Tuesday, 31 January 2012

Death Of The Rural Bus. Few People Care

A week ago, I read an article by Geoffrey Lean in the Daily Telegraph entitled: 'Will the country bus come to a grinding halt? It followed another article in the Financial Times last year about more or less the same thing.


It was an interesting article with many valid points about Beeching style cuts (20% in the last year), rural passengers being stranded, jobseekers will find it harder to access work, less shopping trips, big hit to the rural economy, local people being unable to get to hospital etc etc.

He may well be right. But he just scratches the surface. A). It is now 26 years since the de-regulation of the bus industry combined with the British love of independence, choice and a motor car. B). There aren't that many people living in rural areas and successive governments gamble that the level of protest will be small and manageable. You won't therefore see 300,000 Countryside Alliance supporters marching through London in an attempt to save there local bus.

Why not?

Because attitudes, needs, desires and expectations of the British public have changed so greatly in the last 20 years. The bus industry hasn't matched them. Buses are old, dowdy and unexciting in rural areas. It seems that it has become the graveyard for ex-city buses. I look at the local buses around our area and they seem to vary from 7-years-old to 15+.

You would think if you wanted to attract people away from their cars, then buses would be cheap, spotlessly clean, wi-fi, given special routes to avoid traffic to all places and above all, offer a pleasant experience.

Instead travelling on a cattle wagon is nearly equal to the local bone-rattler.

So why should people care? Oh the odd one will. There are some whose lives depend on buses. The councils have been responsible for losing routes because several school buses, which doubled as passenger services cannot have any adults on board anymore, as a result of Child Protection and safeguarding Children. There used to be a Post Bus too, but in many areas this seems to have disappeared.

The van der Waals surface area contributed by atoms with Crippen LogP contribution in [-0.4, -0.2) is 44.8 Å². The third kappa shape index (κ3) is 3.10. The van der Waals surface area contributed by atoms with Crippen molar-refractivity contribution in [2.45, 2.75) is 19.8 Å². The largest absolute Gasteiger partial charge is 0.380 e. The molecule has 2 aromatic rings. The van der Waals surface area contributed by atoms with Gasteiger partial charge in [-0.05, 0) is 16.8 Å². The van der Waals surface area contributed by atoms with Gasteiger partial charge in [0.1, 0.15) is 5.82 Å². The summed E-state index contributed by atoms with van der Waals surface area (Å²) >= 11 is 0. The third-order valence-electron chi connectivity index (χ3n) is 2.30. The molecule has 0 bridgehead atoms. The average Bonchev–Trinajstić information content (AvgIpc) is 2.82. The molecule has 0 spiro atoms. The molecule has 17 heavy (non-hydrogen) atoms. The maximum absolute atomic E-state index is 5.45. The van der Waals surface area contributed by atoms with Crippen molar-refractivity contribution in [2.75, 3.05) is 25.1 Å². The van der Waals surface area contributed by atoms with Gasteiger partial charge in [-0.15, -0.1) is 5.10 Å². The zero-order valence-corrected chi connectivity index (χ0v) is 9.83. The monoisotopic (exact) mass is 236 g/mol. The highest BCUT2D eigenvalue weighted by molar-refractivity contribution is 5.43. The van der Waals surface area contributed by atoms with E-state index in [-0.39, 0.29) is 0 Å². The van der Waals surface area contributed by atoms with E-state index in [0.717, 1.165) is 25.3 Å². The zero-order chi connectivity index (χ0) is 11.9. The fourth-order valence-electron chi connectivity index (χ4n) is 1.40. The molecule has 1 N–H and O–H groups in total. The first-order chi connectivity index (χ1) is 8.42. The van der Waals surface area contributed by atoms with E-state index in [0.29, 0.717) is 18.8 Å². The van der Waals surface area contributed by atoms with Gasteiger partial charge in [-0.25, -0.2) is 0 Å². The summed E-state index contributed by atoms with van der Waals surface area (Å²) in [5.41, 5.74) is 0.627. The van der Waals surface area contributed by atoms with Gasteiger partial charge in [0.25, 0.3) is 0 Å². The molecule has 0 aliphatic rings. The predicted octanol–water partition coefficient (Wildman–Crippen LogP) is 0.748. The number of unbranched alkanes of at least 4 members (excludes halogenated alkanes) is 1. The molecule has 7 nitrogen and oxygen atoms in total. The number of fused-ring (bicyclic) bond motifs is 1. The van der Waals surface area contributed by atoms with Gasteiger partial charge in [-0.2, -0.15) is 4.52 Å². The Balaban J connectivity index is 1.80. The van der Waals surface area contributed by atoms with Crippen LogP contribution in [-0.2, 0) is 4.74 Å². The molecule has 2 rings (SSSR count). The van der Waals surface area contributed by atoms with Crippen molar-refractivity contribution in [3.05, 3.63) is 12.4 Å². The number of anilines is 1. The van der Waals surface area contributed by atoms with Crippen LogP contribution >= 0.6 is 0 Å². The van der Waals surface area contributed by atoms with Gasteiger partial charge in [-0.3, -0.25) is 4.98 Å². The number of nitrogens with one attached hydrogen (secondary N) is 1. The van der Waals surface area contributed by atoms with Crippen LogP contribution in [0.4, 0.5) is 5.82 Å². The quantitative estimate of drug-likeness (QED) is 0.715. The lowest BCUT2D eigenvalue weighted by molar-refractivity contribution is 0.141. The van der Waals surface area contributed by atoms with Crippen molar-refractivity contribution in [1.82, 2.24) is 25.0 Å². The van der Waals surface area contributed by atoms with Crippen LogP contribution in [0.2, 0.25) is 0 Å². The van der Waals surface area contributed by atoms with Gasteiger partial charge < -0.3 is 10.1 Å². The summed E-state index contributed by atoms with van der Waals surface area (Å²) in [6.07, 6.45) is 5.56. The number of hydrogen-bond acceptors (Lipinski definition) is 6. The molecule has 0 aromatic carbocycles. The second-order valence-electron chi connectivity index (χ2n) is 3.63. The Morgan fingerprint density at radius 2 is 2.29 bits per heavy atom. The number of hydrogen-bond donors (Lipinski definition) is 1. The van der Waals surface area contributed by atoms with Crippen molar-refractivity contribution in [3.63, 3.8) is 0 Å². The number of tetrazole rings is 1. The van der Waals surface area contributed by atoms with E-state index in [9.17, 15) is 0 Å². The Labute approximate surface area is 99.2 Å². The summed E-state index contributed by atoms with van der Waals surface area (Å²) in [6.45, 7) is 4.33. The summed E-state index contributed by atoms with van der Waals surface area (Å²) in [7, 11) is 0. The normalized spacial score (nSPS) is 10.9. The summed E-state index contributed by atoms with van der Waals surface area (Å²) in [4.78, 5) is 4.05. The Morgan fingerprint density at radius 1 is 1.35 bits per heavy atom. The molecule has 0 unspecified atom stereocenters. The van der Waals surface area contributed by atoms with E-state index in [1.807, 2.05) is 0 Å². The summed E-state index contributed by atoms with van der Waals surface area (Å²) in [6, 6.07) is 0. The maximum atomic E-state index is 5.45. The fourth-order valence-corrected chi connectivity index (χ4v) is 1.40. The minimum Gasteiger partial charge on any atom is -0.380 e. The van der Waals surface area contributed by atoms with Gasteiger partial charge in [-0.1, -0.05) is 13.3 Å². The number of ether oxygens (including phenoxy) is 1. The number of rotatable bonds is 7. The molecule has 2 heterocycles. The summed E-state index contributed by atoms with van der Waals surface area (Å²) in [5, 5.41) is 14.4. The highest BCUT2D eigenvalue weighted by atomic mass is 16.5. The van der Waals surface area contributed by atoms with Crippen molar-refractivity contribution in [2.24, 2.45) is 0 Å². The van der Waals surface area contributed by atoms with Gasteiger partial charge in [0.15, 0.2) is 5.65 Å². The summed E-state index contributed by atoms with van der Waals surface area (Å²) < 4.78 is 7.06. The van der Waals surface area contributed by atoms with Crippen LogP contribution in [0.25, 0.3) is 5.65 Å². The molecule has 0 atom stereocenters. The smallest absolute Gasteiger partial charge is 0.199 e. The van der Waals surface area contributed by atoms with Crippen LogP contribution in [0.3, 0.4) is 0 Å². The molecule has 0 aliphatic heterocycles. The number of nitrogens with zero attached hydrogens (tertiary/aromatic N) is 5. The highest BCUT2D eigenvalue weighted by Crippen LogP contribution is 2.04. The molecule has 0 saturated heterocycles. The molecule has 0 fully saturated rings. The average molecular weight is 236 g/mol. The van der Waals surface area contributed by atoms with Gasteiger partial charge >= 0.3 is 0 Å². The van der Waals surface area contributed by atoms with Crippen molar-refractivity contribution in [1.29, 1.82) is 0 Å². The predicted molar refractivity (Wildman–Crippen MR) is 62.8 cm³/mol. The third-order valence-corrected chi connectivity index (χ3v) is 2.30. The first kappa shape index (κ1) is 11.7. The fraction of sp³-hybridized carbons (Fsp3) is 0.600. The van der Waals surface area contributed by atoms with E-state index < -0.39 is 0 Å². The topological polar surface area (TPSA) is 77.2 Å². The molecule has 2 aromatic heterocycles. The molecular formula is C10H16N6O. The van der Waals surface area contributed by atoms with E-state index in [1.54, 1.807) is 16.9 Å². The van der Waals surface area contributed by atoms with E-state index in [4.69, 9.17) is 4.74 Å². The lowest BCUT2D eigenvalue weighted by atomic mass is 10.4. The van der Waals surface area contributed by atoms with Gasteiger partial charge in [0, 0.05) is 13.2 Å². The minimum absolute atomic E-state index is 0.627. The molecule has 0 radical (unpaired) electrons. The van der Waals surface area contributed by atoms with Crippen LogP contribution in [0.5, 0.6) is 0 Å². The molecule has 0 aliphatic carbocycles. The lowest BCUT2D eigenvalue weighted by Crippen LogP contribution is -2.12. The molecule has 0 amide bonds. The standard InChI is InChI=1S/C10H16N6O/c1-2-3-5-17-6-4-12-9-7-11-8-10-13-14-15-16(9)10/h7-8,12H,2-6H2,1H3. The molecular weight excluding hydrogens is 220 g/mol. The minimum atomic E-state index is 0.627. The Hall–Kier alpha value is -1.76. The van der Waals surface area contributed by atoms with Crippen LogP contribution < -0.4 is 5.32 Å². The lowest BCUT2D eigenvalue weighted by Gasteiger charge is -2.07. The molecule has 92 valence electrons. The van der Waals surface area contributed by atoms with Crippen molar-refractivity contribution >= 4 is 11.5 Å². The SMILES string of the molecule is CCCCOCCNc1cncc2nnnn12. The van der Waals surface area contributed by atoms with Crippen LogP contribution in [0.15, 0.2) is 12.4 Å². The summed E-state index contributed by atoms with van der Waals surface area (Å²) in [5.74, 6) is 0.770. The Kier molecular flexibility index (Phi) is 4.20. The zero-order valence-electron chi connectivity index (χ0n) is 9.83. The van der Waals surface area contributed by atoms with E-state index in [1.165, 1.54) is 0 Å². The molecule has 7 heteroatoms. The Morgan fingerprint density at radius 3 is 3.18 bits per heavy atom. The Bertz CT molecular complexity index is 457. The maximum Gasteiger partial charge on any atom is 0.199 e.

Yet with the lack of services the complaints have been minimal. The general public, in the main, don't like buses. They want their cars. They want to go whenever they please. Even though it costs far more. No Government is going to tax the motorist off the road. That would be political suicide. They will nudge and connect with the feelgood factor as they play with electric and more green options. But they won't grasp the nettle that if you want an all singing all dancing transport network, we all have to pay for it. Joe public will not delve into his pocket for buses.

So we have a muddled together compromise of a system which just gets by. This is Britain. No one will complain. It'll do. Councils have spyed a cheap way to cutcosts, taking expensive rural contracts off the bus companies, giving them to charities, who they fund which means the council in effect become a bus company by proxy. These charities cut the services to the bone, but still run one service a day, which ticks the right box.

God forbid the Community Bus, which central government is advoctating. Look at the communities track record in wasting money in grand village hall and other schemes. Heavens above, if the community are allowed to run a bus. The last community bus in my neighbourhood was used by the local youths to go to a pop concert several hundred miles away. It had only been going for ten minutes, when it was pulled into a lay-by and surrounded by a large amount of police, who were acting on a tip off. A large number of drugs were recovered. the bus never made it to the concert.

A Dial N' Go bus was also run. It never went anywhere because there was no mobile phone reception so nobody could dial the driver. After an initial row, I used to see the bus parked in a field on top of a hill, with the driver asleep at the wheel. Though there was now reception, still nobody dialled.


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